Most of what I have done up to this point is simply explain the “natural” dynamic of worldviews and show how Brett’s initial concerns did not warrant the leap to throw out Christianity. His concerns are easily resolved in a Biblical worldview.
However, in my worldview, there is a supernatural dynamic apparently taking place as well. This dynamic sheds light on Brett’s inability to find “reasons to believe”—his inability to “see” God. From Brett’s own account he does not “see” God in life or creation. A lack of “seeing” can also be termed as “blindness.” This dynamic is associated with the Biblical concept of idolatry.
Brett proclaims when he was searching for answers that his motivation was the fear of losing Janna. He states, “I was more worried about losing Janna than I was about losing God.” The scriptures proclaim that the words we speak come from our heart. Thus, Brett’s words reveal what Brett’s god was in his heart.
Brett’s god was not Yahweh, who had provided his own Son, Jesus Christ, for Brett’s salvation. Brett’s god was not the eternal creator God who spins galaxies in His hands and sovereignly reigns over the heavens and earth. Brett’s god was not the God who can satisfy the alienated emptiness of mankind. Brett’s god was not the God of C.S. Lewis who claimed that, like the sun, it is by God that he “sees all things.” Brett’s god seemed to be the temporary companionship of spouse and apparently the companionship of friends and family. These entities are great blessings from God and are to be cherished, but they are not the incomparable God of the universe who alone satisfies. Now, when what I live for is boiled down to pleasures in life, then life is really all about pleasing myself—In pride, I become the exalted one for whom all things exist and by which all things are measured and judged (with my unaided reason, my unaided logic, my intuition, and my experiences).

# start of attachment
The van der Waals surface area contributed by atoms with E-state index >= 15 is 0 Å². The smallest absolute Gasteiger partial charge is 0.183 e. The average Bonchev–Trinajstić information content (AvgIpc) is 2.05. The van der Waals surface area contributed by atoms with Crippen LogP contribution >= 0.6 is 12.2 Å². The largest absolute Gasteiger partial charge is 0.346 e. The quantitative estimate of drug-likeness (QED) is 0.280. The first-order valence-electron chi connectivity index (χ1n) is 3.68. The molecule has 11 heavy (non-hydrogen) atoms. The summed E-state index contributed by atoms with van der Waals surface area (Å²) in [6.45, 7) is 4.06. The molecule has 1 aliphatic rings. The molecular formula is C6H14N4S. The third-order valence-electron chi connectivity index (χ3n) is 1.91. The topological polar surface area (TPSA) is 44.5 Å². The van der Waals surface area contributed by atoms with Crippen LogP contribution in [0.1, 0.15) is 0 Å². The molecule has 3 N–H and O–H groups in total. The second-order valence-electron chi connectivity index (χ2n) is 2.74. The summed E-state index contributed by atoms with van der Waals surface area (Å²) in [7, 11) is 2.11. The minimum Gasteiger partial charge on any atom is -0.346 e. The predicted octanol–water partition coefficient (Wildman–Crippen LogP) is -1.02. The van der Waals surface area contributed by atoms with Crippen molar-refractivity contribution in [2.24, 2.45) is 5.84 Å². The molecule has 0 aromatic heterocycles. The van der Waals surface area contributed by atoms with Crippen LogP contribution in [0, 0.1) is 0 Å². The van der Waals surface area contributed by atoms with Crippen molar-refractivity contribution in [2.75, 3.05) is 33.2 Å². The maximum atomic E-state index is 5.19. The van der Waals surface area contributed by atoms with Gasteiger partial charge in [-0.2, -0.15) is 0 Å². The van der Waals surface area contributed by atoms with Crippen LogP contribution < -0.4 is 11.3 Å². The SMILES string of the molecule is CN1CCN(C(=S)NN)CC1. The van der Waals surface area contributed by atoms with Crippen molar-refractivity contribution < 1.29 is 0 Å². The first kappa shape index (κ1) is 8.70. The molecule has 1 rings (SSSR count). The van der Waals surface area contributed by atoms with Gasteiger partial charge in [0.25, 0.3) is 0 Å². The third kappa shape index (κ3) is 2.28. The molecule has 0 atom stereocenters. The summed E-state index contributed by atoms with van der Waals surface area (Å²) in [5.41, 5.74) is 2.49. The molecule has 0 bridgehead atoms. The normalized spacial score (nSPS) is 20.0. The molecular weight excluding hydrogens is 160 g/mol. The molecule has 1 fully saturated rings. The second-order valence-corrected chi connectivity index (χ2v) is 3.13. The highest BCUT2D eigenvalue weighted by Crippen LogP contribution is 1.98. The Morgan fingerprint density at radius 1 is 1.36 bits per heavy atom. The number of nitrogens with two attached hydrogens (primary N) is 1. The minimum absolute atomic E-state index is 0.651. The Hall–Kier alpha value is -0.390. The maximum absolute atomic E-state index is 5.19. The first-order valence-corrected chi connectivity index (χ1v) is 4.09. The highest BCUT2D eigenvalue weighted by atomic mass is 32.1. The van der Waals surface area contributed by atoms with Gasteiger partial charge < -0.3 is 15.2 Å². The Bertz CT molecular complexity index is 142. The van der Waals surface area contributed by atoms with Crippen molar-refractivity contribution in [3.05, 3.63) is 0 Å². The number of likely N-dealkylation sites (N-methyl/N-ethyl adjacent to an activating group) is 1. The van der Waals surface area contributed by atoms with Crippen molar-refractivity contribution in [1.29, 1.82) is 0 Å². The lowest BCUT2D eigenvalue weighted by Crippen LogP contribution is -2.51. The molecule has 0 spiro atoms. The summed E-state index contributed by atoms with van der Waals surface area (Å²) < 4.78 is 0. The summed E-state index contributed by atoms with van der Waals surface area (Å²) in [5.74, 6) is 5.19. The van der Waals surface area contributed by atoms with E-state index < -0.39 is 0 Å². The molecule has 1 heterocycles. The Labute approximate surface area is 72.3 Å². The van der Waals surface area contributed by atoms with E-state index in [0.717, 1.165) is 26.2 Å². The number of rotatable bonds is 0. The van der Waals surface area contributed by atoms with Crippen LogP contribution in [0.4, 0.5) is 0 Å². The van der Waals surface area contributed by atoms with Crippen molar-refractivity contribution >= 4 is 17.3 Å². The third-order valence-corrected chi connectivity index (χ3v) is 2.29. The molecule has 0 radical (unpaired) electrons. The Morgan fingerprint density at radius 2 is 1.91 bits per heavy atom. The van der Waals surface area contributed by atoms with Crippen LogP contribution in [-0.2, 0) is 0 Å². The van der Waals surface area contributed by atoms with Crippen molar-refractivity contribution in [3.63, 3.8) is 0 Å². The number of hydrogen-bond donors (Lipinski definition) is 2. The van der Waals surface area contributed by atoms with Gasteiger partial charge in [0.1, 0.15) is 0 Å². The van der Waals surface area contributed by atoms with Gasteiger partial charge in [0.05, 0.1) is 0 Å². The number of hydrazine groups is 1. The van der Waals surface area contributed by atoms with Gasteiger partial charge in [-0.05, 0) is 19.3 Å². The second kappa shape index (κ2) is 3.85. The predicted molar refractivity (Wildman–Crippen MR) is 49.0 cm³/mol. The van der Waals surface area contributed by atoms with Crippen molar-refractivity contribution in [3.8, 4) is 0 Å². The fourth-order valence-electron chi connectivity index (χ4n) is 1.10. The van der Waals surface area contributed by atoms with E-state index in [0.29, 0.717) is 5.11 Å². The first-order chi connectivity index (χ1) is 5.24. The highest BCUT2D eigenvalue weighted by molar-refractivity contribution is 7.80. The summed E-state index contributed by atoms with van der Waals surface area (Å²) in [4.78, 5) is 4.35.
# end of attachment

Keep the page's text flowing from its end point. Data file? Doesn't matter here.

Brett’s realization that he feared losing his fiance more than he feared losing God is significant. Is it possible that these declarations demonstrated that he had already cultivated his first love to be his future spouse and the affection of people rather than God? If so, Brett’s moment of realization then, was not the beginning of the road to apostasy, it may have been the end of the path he was traveling. Individuals wonder sometimes, “How did I get here?” The answer is simply, “Because that was the end of path in which you were traveling.”
The Biblical worldview describes a particular dynamic in regard to pursuing other gods than the one true God, Yahweh. The fundamental heart problem of human beings is idolatry—setting other gods before the one true God. When human beings set non-real gods, non-living gods, non-illuminating gods in front of their eyes, as if to worship them, then they become blinded to reality. Because the false gods they worship are dead, blind, and deaf, they become like their gods - blind and deaf. There will be no rational warrants or "reasons to believe."